"Our big boy blend is dry and 17 percent alcohol," Justin pointed out. "Usually a wine like that would be quite sweet, but it worked for us and it's been a big hit. Another unusual wine we've come out with is sparkling Pinot Noir. It's not unheard of, but most people haven't had one, and it's been our biggest seller the past few months. We used to say our wine was some of the best in the state. Right now, I feel like the 2012 wines we've been releasing may be some of the best in the Midwest. The wine is not only good, but it's also diverse - something for everyone. Most people like every wine they try, but my goal is that each person love one of the wines."
Four Daughters' Winery will be releasing a flurry of wines in the next few months. By Valentine's Day, the extremely popular Marquette (Minnesota Red) and Sparkling Moscato will be back on the shelves, as well as Frontenac Rose. By the end of February, 2011's bestseller, Frontenac Gris, is expected to be out and a new wine named Nude Etude will be available.
Reflecting on their first year in the wine business, Four Daughters' Winery is honored to be the recipient of several awards. Entering 22 individual wines into various competitions, this winery was awarded 20 medals.
"The big one was the Governor's Cup, which was for the single best wine in the state," said Justin. "We also won a double gold medal at one of the largest competitions in the U.S. The double gold winner was our Sparkling Moscato and this year's Moscato is even better than last year's. And we also won 'best off dry white' in the Midwest."
Winning awards is important for a winery because of the validation it gives to those who believe they are producing a great wine. An award is a tangible recognition that others think their wines are superb, plus it is a good marketing tool for a product that is new.
"For me, receiving awards was validation. When our Sparkling Moscato got a double gold (of the 3,500 wines entered, only 141 double golds were awarded), I looked to see who else got a double gold in sparkling wines and I saw Gloria Ferrer on there, which is where Kristin and I actually had our groom's dinner," Justin recalled. "It's a legendary winery with a global presence and beautiful winery that had to cost several $10s-of-millions to build. Their wine isn't cheap either. To be considered in the same league with them in that competition was truly an honor."
Although Justin enjoys the success Four Daughters' Vineyard and Winery has enjoyed in competitions he said, "What is more important than any award is 'Does the customer like it?' I make wine to our customers' tastes."
He explained, "When the La Crescent won the Governor's Cup last year, that was like hitting a grand slam. I may or may not hit another grand slam this year, but I know I'll hit more homers this year than last year. The 2012 vintage is better than 2011."
Justin continued, "We are not a high brow place, we're more 'all brow.' In our tasting room we've had cowboys and suits and tank tops and jeans. Never once has anyone looked out of place. If you don't know about wine, come on in and learn, we'd love to teach you."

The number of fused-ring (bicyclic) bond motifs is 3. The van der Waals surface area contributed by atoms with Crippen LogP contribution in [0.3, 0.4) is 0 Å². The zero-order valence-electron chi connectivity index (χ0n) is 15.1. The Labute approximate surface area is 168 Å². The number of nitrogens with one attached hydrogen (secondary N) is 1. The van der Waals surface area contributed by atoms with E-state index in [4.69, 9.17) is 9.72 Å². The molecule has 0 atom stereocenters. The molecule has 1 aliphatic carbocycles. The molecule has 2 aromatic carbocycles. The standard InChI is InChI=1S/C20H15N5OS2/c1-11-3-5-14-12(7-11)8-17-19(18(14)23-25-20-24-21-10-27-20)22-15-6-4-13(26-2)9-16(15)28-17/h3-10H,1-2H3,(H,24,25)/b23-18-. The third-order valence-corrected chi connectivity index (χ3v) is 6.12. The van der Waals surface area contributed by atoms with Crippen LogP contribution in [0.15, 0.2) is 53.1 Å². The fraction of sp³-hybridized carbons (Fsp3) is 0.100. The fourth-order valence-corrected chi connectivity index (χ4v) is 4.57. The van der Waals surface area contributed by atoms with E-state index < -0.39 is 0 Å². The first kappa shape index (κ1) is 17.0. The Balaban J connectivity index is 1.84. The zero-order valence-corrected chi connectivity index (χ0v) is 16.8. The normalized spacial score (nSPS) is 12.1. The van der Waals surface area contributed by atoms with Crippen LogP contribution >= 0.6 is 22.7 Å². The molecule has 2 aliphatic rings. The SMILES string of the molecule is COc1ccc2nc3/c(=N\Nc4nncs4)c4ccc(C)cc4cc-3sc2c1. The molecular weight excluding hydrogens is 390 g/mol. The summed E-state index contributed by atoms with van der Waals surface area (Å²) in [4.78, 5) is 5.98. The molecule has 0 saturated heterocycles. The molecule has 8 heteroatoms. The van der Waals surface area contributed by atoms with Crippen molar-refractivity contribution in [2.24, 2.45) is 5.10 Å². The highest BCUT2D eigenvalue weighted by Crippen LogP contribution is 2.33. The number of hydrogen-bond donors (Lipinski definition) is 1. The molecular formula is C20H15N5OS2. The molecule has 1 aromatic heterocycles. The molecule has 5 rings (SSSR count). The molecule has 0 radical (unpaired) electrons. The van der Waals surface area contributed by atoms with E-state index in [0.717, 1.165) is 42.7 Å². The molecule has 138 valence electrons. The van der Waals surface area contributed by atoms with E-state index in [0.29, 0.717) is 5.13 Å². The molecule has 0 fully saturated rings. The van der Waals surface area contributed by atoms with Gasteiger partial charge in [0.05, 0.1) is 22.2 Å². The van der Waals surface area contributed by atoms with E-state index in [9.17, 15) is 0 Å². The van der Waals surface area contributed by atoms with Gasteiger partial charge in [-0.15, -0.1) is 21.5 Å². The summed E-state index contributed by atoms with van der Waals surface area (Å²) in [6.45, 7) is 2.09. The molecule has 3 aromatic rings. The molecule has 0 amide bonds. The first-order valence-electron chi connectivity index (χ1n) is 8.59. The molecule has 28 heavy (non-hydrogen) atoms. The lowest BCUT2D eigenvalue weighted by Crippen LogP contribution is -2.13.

The winery is planning a special dinner for Valentine's Day, but also offers movie nights where movies are projected on a huge screen and chefs prepare foods that are featured in the movie. There are also several other upcoming activities like spa or tango night, but one is always welcome to take a tour of the winery. For more information on any of these activities, contact Four Daughters' Vineyard and Winery at (507) 346-7300 or visit their website www.fourdaughtersvineyard.com.
The ability to enjoy interesting culinary delights and wines created by those one may encounter while at Four Daughters' Winery allows for an experience of uniqueness in both the professional or personal realm.
"When you consider a first impression, I think those entering find Four Daughters' to be a cool and modern place first and foremost," Justin concluded. "First impressions are everything and the building architecture really impacts people. We could easily operate in Napa, probably the wine hub of the U.S., as well as being a major culinary destination. But we aren't in Napa, we're in southeast Minnesota, and we are a different option for the people here. Our food is so good and interesting, I really like the term 'peculiar gourmet.' Our chefs do a great job of staying in peoples' comfort zones while doing something just a little bit different."
The family hopes everyone from the area makes the drive to visit this new local attraction, which has just celebrated its first anniversary. They built the business with the intention of bringing something fun and unique to southeastern Minnesota and are excited that both locals and visitors from all over the country have embraced Four Daughters' Winery and the special experiences they offer.